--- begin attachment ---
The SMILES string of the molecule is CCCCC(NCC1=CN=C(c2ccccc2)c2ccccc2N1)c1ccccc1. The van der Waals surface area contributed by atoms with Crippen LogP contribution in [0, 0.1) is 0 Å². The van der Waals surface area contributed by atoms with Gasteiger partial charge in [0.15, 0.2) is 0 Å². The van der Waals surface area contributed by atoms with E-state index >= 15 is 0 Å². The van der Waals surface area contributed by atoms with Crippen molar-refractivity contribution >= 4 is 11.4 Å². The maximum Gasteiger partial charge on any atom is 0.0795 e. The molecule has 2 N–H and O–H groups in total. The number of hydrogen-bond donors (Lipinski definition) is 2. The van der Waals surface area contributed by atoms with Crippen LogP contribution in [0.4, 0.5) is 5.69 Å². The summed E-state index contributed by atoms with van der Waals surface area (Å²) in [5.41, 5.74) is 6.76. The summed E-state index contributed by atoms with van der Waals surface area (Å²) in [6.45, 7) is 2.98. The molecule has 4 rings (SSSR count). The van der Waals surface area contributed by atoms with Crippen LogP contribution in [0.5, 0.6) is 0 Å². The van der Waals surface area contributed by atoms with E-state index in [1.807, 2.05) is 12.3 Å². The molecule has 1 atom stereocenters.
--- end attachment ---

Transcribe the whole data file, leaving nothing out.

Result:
The SMILES string of the molecule is CCCCC(NCC1=CN=C(c2ccccc2)c2ccccc2N1)c1ccccc1. The van der Waals surface area contributed by atoms with Crippen LogP contribution in [0, 0.1) is 0 Å². The van der Waals surface area contributed by atoms with Gasteiger partial charge in [0.15, 0.2) is 0 Å². The van der Waals surface area contributed by atoms with E-state index >= 15 is 0 Å². The van der Waals surface area contributed by atoms with Crippen molar-refractivity contribution >= 4 is 11.4 Å². The maximum Gasteiger partial charge on any atom is 0.0795 e. The molecule has 2 N–H and O–H groups in total. The number of hydrogen-bond donors (Lipinski definition) is 2. The van der Waals surface area contributed by atoms with Crippen LogP contribution in [0.4, 0.5) is 5.69 Å². The summed E-state index contributed by atoms with van der Waals surface area (Å²) in [5.41, 5.74) is 6.76. The summed E-state index contributed by atoms with van der Waals surface area (Å²) in [6.45, 7) is 2.98. The molecule has 4 rings (SSSR count). The van der Waals surface area contributed by atoms with Crippen LogP contribution in [0.5, 0.6) is 0 Å². The van der Waals surface area contributed by atoms with E-state index in [1.807, 2.05) is 12.3 Å². The molecule has 1 atom stereocenters.